Between words and images, illustrator/writer Shaun Tan has found a place for himself and scored some serious awards. George Dunford traces his rise.
It’s crowded and hot in a small chamber of Newcastle Town Hall for Shaun Tan’s illustration workshop at the National Young Writer’s Festival. The audience spills out the door listening to his thin dry voice: a napping pair of emo kids leaning on each other twitch with dreams fuelled by the writer/illustrator sketch of a Donnie Darko-esque bunny. The two-hour workshop has run an hour over but Tan keeps scratching at the sweet-yet-menacing rabbit on the flipchart. Every eye is still on him and every ear is listening and every face smiling – even as they doze.
This crowd has grown up with Tan from studying The Rabbits (his colonisation collaboration with John Marsden) to his recent wordless graphic novel, The Arrival. “That’s the disturbing thing,” Tan chuckles as the small crowd disperses in search of water, “when people come up to me and say ‘Yeah, we did the Rabbits in school’ and I think ‘Holy shit, how old does that make me?’”
As he’s packing up his charcoal, he looks at the picture, self-critically. “I don’t like pictures to be entirely finished so there’s a gap of recognition there. That’s where the reader has to come in and fill the gap,” he explains. Perhaps that’s part of the success of The Arrival which sold well as a kids’ book in Australia yet also charmed the NSW Premier’s Literature Award and was marketed overseas as an adult graphic novel. “I don’t really illustrate for kids, but in the back of my mind I do want to do something that a kid can relate to. It’s like a good guide for any artistic project – if a kid can relate to it… then you’re probably on the right track.”
In conversation Tan reminds me of an iPod – compact, neat and voicing the most wondrous things. He shuffles easily between kids and adults, text and pictures, high and low art (“A lot of the best illustration is actually in fine art, but I don’t see there being much difference between illustration and gallery paintings”). At some point while creating The Arrival, Tan decided to drop the words and tell the story of a stranger in a stranger land using only pictures. “The moment I started introducing language into it, it was like dropping a pebble into a still pond. It just created too much ripple and other interpretation. It was talking too loudly when the words were there. Speaking to the reader too loudly and I really wanted people to be able to bring their own reading to it.”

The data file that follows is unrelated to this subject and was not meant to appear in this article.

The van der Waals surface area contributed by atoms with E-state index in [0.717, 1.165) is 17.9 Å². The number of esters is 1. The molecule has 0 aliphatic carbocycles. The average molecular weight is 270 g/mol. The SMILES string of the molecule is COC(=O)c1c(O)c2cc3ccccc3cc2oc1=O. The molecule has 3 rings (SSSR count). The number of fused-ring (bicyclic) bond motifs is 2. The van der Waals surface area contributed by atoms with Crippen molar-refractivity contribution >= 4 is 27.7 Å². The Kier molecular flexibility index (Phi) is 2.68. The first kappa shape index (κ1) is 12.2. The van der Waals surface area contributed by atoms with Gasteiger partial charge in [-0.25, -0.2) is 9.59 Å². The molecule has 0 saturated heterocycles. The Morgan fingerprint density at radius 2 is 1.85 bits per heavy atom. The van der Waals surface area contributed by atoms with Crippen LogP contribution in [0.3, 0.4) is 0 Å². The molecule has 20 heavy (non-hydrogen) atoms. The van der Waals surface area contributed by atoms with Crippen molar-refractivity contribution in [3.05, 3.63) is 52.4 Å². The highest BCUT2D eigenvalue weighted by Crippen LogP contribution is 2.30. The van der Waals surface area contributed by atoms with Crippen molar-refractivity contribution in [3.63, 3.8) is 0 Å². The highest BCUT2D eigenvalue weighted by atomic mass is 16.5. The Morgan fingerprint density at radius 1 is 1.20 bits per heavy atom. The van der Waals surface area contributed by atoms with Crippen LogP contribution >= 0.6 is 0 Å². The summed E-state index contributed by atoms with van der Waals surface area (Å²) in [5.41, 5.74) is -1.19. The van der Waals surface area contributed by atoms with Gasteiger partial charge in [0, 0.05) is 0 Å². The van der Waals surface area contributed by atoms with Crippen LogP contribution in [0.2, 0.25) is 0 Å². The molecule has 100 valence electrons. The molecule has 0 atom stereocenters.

Tan’s style is essential. Not only do stories dictate their form, but objects express their characters to him. Growing up as a shy Chinese-Malaysian kid in Perth, Tan’s drawing was “a way of connecting”. “I’m not sure which came first – the obsession with drawing or the shyness. One can lead to the other, because it’s a kinda solitary activity, whereas if my obsession was with breakdancing it would be a little bit different.”
Tan is more at home expressing himself through his work. Speaking at this workshop “feels very unnatural to me, because the reason I got into illustration is that I felt I had something to contribute, but I didn’t want to perform at all.” Tan used himself as a model for The Arrival’s central character but the resemblance is not just physical. “It was a very self-referential thing about the artist communicating directly through pictures, because he can’t talk.”
When Tan’s adolescent drawing skills peaked (“I could draw things very accurately, not quite photographically, but near enough.”) he found himself getting creatively bored. “I was kind of reaching a deadend and it was like ‘Where do I go from here?’” The breakthrough came when he began to react with his drawings. He recalls seeing a grey boulder that “felt pinkish, pink-blue… maybe the temperature of those colours matched the rock”. His illustration style began to concentrate on the character of what he saw around him. Even now he points to a window and thinks about lengthening it in a sketch to make it more meaningful. “I feel more directly connected to… the somethingness of a thing. I can get into it really easy with drawing, with writing I’m grappling for the phrase or the words.”
Never one to stand still creatively, Tan is forcing himself to wrestle with words for his next book of illustrated fiction, Tales of Outer Suburbia. The book is a collection of short stories based on growing up in Perth’s northern suburbs, “in some ways a place of great boredom” which Tan has re-imagined. One story features a water buffalo that takes up residence in a spare block and acts as a neighbourhood agony aunt. It’s a Tan twist on the everyday, embellished to become supernatural.
As Tan races off for his next festival appearance with historian Henry Reynolds who Tan used as a reference for The Rabbits, he’s already thinking of illustrating again. “It feels real true when I get a painting right,” he smiles, “like it’s truer than anything I’m ever going to say or even do as a person.”
This piece originally appeared in The Big Issue.